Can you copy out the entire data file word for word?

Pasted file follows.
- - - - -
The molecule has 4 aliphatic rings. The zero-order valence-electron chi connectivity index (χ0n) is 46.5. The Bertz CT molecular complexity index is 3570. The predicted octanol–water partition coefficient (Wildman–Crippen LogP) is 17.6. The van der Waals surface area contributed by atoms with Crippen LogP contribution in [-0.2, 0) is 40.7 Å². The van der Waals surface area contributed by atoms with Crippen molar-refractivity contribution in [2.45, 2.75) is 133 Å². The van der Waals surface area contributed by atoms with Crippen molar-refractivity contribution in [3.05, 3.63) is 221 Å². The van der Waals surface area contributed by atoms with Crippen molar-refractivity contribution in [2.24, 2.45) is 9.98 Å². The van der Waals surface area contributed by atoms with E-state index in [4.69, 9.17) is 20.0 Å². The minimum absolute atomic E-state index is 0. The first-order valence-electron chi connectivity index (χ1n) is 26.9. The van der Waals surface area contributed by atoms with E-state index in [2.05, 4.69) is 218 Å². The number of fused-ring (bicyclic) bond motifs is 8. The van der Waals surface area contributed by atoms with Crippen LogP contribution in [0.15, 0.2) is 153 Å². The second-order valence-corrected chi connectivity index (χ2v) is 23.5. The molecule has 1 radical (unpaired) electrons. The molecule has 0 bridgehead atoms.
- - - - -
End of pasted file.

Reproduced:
The molecule has 4 aliphatic rings. The zero-order valence-electron chi connectivity index (χ0n) is 46.5. The Bertz CT molecular complexity index is 3570. The predicted octanol–water partition coefficient (Wildman–Crippen LogP) is 17.6. The van der Waals surface area contributed by atoms with Crippen LogP contribution in [-0.2, 0) is 40.7 Å². The van der Waals surface area contributed by atoms with Crippen molar-refractivity contribution in [2.45, 2.75) is 133 Å². The van der Waals surface area contributed by atoms with Crippen molar-refractivity contribution in [3.05, 3.63) is 221 Å². The van der Waals surface area contributed by atoms with Crippen molar-refractivity contribution in [2.24, 2.45) is 9.98 Å². The van der Waals surface area contributed by atoms with E-state index in [4.69, 9.17) is 20.0 Å². The minimum absolute atomic E-state index is 0. The first-order valence-electron chi connectivity index (χ1n) is 26.9. The van der Waals surface area contributed by atoms with E-state index in [2.05, 4.69) is 218 Å². The number of fused-ring (bicyclic) bond motifs is 8. The van der Waals surface area contributed by atoms with Crippen LogP contribution in [0.15, 0.2) is 153 Å². The second-order valence-corrected chi connectivity index (χ2v) is 23.5. The molecule has 1 radical (unpaired) electrons. The molecule has 0 bridgehead atoms.